With only two examples of instances where DPAs have been approved in the UK so far, we are yet to see how the law in this area will crystallise and whether the UK system will accomplish its objectives while eliminating some of the issues that caused criticism with the US system. In the meantime we currently have two quite different circumstances in which DPAs have been approved. In the first DPA with Standard bank, the allegations related to a failure to prevent bribery (by its subsidiary) contrary to section 7 of the Bribery Act but there was never any suggestion that Standard Bank were involved in bribery itself. In the more recent case of SFO v XYZ however there was evidence that a number of the company’s employees and agents were involved in ‘the systematic offer and/ or payment of bribes to secure contracts in foreign jurisdictions.’ It was also a case in which the company had ‘limited financial means with which to fulfil the terms of the DPA.’ Therefore the financial order was considerably smaller to that paid by Standard Bank and part was in fact paid by its US parent company.
In the circumstances and give the greater level of culpability, many were surprised that the court still found that approving the DPA was in the interests of justice. Although there is still a criminal investigation pending in relation to XYZ, to date no formal charges have been made against individuals. In his judgement Lord Justice Leveson explains his decision and states that this ‘provides an example of the value of self-report and co-operation along with the introduction of appropriate compliance mechanisms, all of which can only improve corporate attitudes to bribery and corruption.’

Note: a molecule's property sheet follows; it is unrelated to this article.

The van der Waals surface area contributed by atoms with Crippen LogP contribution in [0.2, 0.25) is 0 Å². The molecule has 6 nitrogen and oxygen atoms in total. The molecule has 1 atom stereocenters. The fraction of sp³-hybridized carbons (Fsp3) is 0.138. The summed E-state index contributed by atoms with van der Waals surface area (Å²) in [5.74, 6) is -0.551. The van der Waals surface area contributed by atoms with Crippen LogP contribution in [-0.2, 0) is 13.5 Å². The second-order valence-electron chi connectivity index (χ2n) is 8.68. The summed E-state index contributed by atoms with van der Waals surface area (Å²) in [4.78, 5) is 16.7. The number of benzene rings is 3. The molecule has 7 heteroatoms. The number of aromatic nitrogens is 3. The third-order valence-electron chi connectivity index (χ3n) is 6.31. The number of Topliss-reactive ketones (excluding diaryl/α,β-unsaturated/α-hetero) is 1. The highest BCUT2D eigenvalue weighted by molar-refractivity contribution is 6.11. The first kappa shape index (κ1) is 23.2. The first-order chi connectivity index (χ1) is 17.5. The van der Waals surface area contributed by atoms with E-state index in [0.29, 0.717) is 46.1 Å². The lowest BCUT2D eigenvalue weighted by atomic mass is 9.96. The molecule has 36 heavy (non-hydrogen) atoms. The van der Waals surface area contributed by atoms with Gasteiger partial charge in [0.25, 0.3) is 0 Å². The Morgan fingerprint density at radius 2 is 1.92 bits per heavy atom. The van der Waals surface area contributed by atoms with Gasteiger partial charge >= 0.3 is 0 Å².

If by providing sufficient incentives to corporates to co-operate and self-report, while at the same time ensuring that there are sufficient deterrents to discourage this type of offending we are able to effectively tackle economic crime, then clearly this is a step in the right direction. Whether this is achievable within the current legislative framework, only time will tell. It is however fair to say that our system still does not address those concerns echoed by Senator Elizabeth Warren and many others.
 “Peaks and troughs of English deferred prosecution agreement: the lesion learned from the DPA between the SFO and ICBC SB Plc.” Constantino Grasso. Journal of Business Law 2016, 5, 388-408.
 “Out of Court, Out of Mind: Do Deferred Prosecution Agreements and Corporate Settlements Fail to Deter Overseas Corruption.” Corruption Watch, March 2016.
 Supra note 1
 SFO v ICBC SB Plc 
 SFO v XYZ Limited  U20150856
 “SFO secures second DPA.” News releases 8 July 2016
 Supra note 6.
Lisa is a criminal litigation lawyer with experience of dealing with white collar crime and corporate fraud matters. She has acted for clients in relation to charges brought by Serious Fraud Office (SFO), the Financial Services Authority (now the Financial Conduct Authority), Her Majesty’s Revenue and Customs (HMRC) and also has experience dealing with foreign prosecuting bodies such as the Department of Justice in the US as well as having been admitted to the Athens Bar to deal with Investigating Authorities in Greece. She has particular experience in defending clients charged with bribery and corruption, serious fraud, money laundering, tax evasion and confiscation. She also has experience in dealing with civil tax fraud, insolvency and regulatory proceedings.